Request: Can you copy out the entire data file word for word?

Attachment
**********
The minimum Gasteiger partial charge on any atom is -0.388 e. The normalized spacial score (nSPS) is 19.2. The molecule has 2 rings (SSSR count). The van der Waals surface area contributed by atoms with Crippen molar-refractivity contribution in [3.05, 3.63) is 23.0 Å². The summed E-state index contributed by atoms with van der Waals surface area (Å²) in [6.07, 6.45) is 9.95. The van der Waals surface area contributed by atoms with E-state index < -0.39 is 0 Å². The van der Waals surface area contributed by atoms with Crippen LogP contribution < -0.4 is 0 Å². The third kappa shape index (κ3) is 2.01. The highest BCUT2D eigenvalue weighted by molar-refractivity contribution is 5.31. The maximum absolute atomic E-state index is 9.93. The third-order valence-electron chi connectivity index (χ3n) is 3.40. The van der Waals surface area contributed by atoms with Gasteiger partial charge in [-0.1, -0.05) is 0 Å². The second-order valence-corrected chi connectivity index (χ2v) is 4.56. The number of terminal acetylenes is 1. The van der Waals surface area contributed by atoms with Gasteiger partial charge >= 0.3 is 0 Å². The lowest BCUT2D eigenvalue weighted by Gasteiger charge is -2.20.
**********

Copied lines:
The minimum Gasteiger partial charge on any atom is -0.388 e. The normalized spacial score (nSPS) is 19.2. The molecule has 2 rings (SSSR count). The van der Waals surface area contributed by atoms with Crippen molar-refractivity contribution in [3.05, 3.63) is 23.0 Å². The summed E-state index contributed by atoms with van der Waals surface area (Å²) in [6.07, 6.45) is 9.95. The van der Waals surface area contributed by atoms with E-state index < -0.39 is 0 Å². The van der Waals surface area contributed by atoms with Crippen LogP contribution < -0.4 is 0 Å². The third kappa shape index (κ3) is 2.01. The highest BCUT2D eigenvalue weighted by molar-refractivity contribution is 5.31. The maximum absolute atomic E-state index is 9.93. The third-order valence-electron chi connectivity index (χ3n) is 3.40. The van der Waals surface area contributed by atoms with Gasteiger partial charge in [-0.1, -0.05) is 0 Å². The second-order valence-corrected chi connectivity index (χ2v) is 4.56. The number of terminal acetylenes is 1. The van der Waals surface area contributed by atoms with Gasteiger partial charge >= 0.3 is 0 Å². The lowest BCUT2D eigenvalue weighted by Gasteiger charge is -2.20.